VVCD - 00069

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The Legacy of Maria Yudina

Beethoven "Eroica" Variations
33 Diabelli Variations

"The Great Art belongs to Eternity. It inevitably and invariably gives projection to the Future."
An outstanding Russian pianist Maria Yudina once said this. And it could be said about her distinctive and significant performing art. Her presentation of a great number of compositions, from Bach and Beethoven to Shostakovich and Stravinsky, despite and may be because of the original and daring interpretation, even today projects some astonishing magnetic power thus expanding the frontiers of our perception to an unprecedented scale.
A famous German composer Karlheinz Stockhausen once said that artists like Yudina picked up "the sound of time at a distance, then rendered a great impact on the present and influenced the future". This is what makes Yudina's performing art a part of spiritual culture.

Maria Veniaminovna Yudina was born in Nevel, a provincial town in the Pskov region of Russia, on September 9, 1899. Even from her childhood she was notable for her indomitable temperament that became apparent both in everyday life and in her creative work. The scope of her interests was extremely wide and extended far beyond music. From her younger years she was in zealous search of a world outlook and yearned "to lean herself on the Pillar and Assertion of Truth". She adopted orthodoxy in 1919. Faith as the basis of the world outlook and the instrument of cognition determined unique features of her performing art with its richness of content and urgency of sound. Faith also became a cause of her adversities. Three times she was ousted of the institutions of music. For some time she was not allowed to give concerts and recitals or to travel across the frontiers of the country. When studying piano (since 1912) at the Saint-Petersburg Conservatoire under the tutorship of Kalantarova, Vl. Drozdov and L. Nikolaev she at the same time studied conductorship with E.Cooper, played organ and even percussion at the orchestra, studied special harmony and counterpoint, instrumentation and composition.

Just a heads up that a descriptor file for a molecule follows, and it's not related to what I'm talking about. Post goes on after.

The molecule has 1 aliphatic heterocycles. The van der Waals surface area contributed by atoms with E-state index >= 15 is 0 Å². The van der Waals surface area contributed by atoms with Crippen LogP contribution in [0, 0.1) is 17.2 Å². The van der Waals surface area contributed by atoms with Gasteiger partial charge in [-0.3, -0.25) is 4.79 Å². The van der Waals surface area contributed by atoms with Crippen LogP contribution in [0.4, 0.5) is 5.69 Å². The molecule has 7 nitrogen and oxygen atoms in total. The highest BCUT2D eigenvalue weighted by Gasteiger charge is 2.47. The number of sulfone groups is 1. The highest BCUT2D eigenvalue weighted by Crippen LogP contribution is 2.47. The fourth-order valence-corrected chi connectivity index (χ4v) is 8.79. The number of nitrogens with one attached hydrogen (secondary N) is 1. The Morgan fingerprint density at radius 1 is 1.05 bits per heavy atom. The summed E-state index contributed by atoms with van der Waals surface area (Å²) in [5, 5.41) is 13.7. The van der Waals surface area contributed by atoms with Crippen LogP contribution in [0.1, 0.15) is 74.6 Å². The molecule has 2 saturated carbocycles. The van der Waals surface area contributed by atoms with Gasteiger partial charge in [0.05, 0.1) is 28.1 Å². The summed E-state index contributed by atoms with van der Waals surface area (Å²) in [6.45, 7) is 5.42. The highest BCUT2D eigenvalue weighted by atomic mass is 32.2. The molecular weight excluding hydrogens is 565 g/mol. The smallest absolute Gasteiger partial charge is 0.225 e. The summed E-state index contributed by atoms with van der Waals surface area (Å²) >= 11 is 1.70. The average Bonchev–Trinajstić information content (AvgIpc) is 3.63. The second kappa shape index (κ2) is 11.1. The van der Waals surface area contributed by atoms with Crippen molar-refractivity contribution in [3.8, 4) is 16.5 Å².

In 1921 Yudina graduated from the Conservatoire with distinction and began an intensive concert and teaching practice. Her repertoire was extremely rich. It included not only classical and romantic composers but also names like Metner, Kshenek, Hindemith, Stravinsky, and later Prokofiev, Shostakovich, Berg, Bartok, Webern, Volkonsky.
Yudina lived all her life in poverty and hardship. She even did not possess her own piano. For many years she wore the same dress. Very often she did not eat enough. All this did not disturb her. She was convinced that an artist was supposed to be poor. She always supported those in need, helped to rescue her friends from political exile during years of Stalin repression. Friends were here main wealth. They were a cream of Russian intelligencia, outstanding representatives of the Russian culture, Pastrenak, Zabolotcky, Favorsky, Falk, Florensky, Bakhtin, Yavorsky, Neuhaus. She wrote: "What is friendship? It's faithfulness till death and readiness to share spiritual gifts". After hear passing away (she died on November 19, 1970) she continues to share these gifts thus involving more and more people in the sphere of her influence. Her dream to play for the whole mankind has become true.

This disc includes recordings of Beethoven's 15 Variations and Fugue and 33 Variations on a Theme by Diabelli. Yudina always showed a great interest to the genre of Variations. She tried to find a hidden philosophical meaning and an explanation of the nature and purpose of Variations. As I recall she wanted to get acquainted with the calculus of variations supposing with some naivety that mathematics could support her intuitive feelings. One thing can be said definitely: the genre of variations inspired her immensely. Absolutely unique are her interpretations of Goldberg Variations by Bach, of Brahms' Variations on a Theme by Hendel, Mozart's Variations on a Theme by Duport, Variations by Shimanovsky.

Ludwig van Beethoven: 15 Variations and Fugue in E flat major op.35 "Eroica-Variations". A Contredance from Beethoven's ballet Creatures of Prometeus became a theme for these variations. More precisely - the bass sounds of the theme which very much anticipates the Finale of his Symphony No 3 "Eroica".